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Amgen s Sumedha Jayasena on RNAi at the World s Biggest Biotech


Name: Sumedha Jayasena

Position: Amgen, Research Scientist

Background: Gilead Sciences, director of proteomics — 1999; NeXstar, director of infectious diseases — 1995-1999; Nexagen, senior scientist — 1992-1995; PhD, biochemistry, Lehigh University — 1987; BS, chemistry, University of Colombo — 1983

Sumedha Jayasena currently works as a research scientist for Amgen, the world’s largest biotechnology company. Like most other big drugmakers, Amgen is using RNA interference to help it identify and validate drug targets, all the while keeping its eye on the direction the nascent technology is headed, if not actually exploring alternative uses. Jayasena recently took time to speak to RNAi News about how Amgen uses RNAi and possible applications of the technology down the road.

How did you first get started in RNAi?

In the year 2001, I was reading about what was going on in plants, and then I stumbled upon this paper by Bartel and Sharp … where they described the generation of short interfering RNA in Drosophila extracts. So I thought, since it’s present in Drosophila it should be found in mammals.

We were doing antisense research at that time for target validation and we had the platform already established. So what we did was take synthetic double-stranded RNA against three or four sites that we knew antisense oligos worked against a particular gene. Then, we transfected these molecules and in came the results — I think two sites were quite successful, but the other two sites didn’t work.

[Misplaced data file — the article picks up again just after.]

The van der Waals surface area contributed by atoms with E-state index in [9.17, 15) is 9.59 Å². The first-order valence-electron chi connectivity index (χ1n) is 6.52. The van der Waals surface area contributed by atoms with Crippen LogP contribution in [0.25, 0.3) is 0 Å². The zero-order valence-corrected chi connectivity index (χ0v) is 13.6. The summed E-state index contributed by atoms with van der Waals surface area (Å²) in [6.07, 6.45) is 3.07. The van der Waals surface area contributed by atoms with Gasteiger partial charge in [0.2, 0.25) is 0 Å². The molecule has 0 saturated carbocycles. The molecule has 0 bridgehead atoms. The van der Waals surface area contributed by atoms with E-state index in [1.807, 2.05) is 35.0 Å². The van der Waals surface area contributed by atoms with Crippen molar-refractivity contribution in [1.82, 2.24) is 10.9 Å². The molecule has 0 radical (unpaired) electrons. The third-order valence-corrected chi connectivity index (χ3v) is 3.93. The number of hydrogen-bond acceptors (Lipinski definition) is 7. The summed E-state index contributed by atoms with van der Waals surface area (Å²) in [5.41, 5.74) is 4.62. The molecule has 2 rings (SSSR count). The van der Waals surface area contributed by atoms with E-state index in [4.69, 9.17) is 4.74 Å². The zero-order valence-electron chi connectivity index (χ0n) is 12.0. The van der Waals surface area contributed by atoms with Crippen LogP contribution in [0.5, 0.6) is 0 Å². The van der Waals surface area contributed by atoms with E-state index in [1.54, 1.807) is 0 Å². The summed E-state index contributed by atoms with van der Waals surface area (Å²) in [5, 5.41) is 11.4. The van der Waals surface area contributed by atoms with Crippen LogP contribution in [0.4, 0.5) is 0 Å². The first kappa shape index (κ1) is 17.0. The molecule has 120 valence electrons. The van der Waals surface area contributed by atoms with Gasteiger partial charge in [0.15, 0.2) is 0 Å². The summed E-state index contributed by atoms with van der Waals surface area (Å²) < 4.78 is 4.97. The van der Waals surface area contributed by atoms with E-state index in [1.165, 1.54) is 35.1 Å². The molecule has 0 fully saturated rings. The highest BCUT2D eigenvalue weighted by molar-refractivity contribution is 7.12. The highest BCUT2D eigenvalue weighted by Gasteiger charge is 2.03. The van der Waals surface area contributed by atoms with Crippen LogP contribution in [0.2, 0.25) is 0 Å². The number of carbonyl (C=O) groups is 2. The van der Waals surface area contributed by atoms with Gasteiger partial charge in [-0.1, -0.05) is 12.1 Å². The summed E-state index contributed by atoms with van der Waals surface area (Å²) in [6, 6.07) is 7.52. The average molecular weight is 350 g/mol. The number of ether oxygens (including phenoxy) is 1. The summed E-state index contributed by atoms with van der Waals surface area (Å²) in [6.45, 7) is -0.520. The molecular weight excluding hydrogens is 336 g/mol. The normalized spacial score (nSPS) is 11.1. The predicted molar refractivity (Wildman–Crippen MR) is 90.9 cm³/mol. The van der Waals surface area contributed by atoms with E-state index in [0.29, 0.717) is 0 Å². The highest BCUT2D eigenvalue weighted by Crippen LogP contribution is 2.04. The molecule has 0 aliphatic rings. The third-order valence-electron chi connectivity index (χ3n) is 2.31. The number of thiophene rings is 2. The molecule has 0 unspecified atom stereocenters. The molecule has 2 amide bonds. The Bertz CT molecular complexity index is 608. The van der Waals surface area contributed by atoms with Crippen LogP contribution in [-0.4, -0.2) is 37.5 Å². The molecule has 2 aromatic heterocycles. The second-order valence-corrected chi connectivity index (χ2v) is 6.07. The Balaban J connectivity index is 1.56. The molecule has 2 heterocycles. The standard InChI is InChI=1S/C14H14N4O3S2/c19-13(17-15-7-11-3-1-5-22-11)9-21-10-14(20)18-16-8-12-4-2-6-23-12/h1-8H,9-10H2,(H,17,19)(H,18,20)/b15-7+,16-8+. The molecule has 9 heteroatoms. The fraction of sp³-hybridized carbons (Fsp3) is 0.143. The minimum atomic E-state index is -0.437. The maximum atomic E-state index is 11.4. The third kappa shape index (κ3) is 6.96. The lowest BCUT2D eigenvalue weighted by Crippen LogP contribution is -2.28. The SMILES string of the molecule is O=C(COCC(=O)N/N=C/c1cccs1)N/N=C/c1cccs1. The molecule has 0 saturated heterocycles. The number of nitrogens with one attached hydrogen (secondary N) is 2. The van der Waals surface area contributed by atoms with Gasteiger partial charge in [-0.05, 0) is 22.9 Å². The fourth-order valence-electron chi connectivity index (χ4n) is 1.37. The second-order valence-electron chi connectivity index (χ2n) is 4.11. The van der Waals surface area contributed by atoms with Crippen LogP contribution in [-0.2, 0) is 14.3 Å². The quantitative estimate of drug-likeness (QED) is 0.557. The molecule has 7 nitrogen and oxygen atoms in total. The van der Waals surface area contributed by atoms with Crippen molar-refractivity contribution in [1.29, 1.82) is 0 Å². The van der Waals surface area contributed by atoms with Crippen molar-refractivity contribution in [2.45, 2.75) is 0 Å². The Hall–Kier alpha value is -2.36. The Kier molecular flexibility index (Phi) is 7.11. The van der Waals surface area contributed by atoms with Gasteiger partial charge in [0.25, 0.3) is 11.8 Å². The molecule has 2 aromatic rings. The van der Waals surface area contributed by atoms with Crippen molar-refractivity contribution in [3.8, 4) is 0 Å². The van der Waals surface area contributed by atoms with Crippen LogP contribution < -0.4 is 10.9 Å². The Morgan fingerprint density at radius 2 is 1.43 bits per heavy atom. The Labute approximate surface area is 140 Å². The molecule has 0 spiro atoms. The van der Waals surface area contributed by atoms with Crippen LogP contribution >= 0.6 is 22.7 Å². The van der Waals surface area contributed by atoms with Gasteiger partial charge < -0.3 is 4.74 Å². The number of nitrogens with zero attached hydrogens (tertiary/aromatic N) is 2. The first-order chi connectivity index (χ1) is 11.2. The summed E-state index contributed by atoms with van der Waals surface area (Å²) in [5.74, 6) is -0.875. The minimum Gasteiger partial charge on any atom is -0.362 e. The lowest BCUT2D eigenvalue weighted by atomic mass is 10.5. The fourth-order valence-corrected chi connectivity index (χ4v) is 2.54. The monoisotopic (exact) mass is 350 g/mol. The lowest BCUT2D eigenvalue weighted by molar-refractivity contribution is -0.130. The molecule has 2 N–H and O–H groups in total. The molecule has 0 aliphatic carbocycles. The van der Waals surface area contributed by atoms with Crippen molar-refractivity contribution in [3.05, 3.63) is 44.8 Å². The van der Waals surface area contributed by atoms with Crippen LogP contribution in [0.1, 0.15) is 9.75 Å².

During that time I saw the [Nature] paper from [Thomas] Tuschl.

Can you talk a little bit about how RNAi is used at Amgen?

We are using RNAi technology for target validation, mainly in tissue cultures.

It’s very successful. There are difficult genes, but overall it’s very successful.

In terms of difficult genes or overall difficulties using the technology, what are some of the particular issues?

We have run into two genes … that have been difficult to have a successful knockdown in — more than 50 percent. So, we want to look at why these two genes are behaving differently. It could be an issue of compartmentalization of the message, restricting the access, or a technical issue. We don’t know.

Is Amgen looking into RNAi as therapeutics?

At the moment, no. We are basically applying this as a target validation tool. But Amgen is pretty open-minded and Amgen embraces new technologies.

Is it something that’s been on the table at Amgen — talking about possibly looking into or striking a collaboration?

Anything is possible, just like [with] any other big pharmaceutical company.

Amgen uses microRNAs to help its design of siRNAs. Could you talk a little about this?